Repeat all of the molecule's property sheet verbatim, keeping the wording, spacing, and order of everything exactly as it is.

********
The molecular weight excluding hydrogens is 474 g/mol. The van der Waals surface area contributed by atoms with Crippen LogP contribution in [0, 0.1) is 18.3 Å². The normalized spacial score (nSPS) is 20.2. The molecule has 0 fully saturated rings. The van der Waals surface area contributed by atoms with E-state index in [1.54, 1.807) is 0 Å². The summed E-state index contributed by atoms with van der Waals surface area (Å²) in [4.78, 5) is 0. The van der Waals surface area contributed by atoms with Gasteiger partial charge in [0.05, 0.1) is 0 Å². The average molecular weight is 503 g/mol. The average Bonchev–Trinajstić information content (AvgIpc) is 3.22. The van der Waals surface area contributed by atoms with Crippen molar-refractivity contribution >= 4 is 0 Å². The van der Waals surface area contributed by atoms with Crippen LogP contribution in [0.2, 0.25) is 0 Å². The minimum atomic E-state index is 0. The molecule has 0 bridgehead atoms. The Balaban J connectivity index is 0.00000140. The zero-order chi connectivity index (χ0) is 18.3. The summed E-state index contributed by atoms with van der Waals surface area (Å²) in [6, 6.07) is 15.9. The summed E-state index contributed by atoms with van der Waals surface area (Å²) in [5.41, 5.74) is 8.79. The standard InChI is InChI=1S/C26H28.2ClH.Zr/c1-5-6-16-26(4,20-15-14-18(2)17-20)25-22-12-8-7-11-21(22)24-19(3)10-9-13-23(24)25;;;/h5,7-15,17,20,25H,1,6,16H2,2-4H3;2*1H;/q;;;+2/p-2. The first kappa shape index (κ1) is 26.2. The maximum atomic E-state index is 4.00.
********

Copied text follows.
The molecular weight excluding hydrogens is 474 g/mol. The van der Waals surface area contributed by atoms with Crippen LogP contribution in [0, 0.1) is 18.3 Å². The normalized spacial score (nSPS) is 20.2. The molecule has 0 fully saturated rings. The van der Waals surface area contributed by atoms with E-state index in [1.54, 1.807) is 0 Å². The summed E-state index contributed by atoms with van der Waals surface area (Å²) in [4.78, 5) is 0. The van der Waals surface area contributed by atoms with Gasteiger partial charge in [0.05, 0.1) is 0 Å². The average molecular weight is 503 g/mol. The average Bonchev–Trinajstić information content (AvgIpc) is 3.22. The van der Waals surface area contributed by atoms with Crippen molar-refractivity contribution >= 4 is 0 Å². The van der Waals surface area contributed by atoms with Crippen LogP contribution in [0.2, 0.25) is 0 Å². The minimum atomic E-state index is 0. The molecule has 0 bridgehead atoms. The Balaban J connectivity index is 0.00000140. The zero-order chi connectivity index (χ0) is 18.3. The summed E-state index contributed by atoms with van der Waals surface area (Å²) in [6, 6.07) is 15.9. The summed E-state index contributed by atoms with van der Waals surface area (Å²) in [5.41, 5.74) is 8.79. The standard InChI is InChI=1S/C26H28.2ClH.Zr/c1-5-6-16-26(4,20-15-14-18(2)17-20)25-22-12-8-7-11-21(22)24-19(3)10-9-13-23(24)25;;;/h5,7-15,17,20,25H,1,6,16H2,2-4H3;2*1H;/q;;;+2/p-2. The first kappa shape index (κ1) is 26.2. The maximum atomic E-state index is 4.00.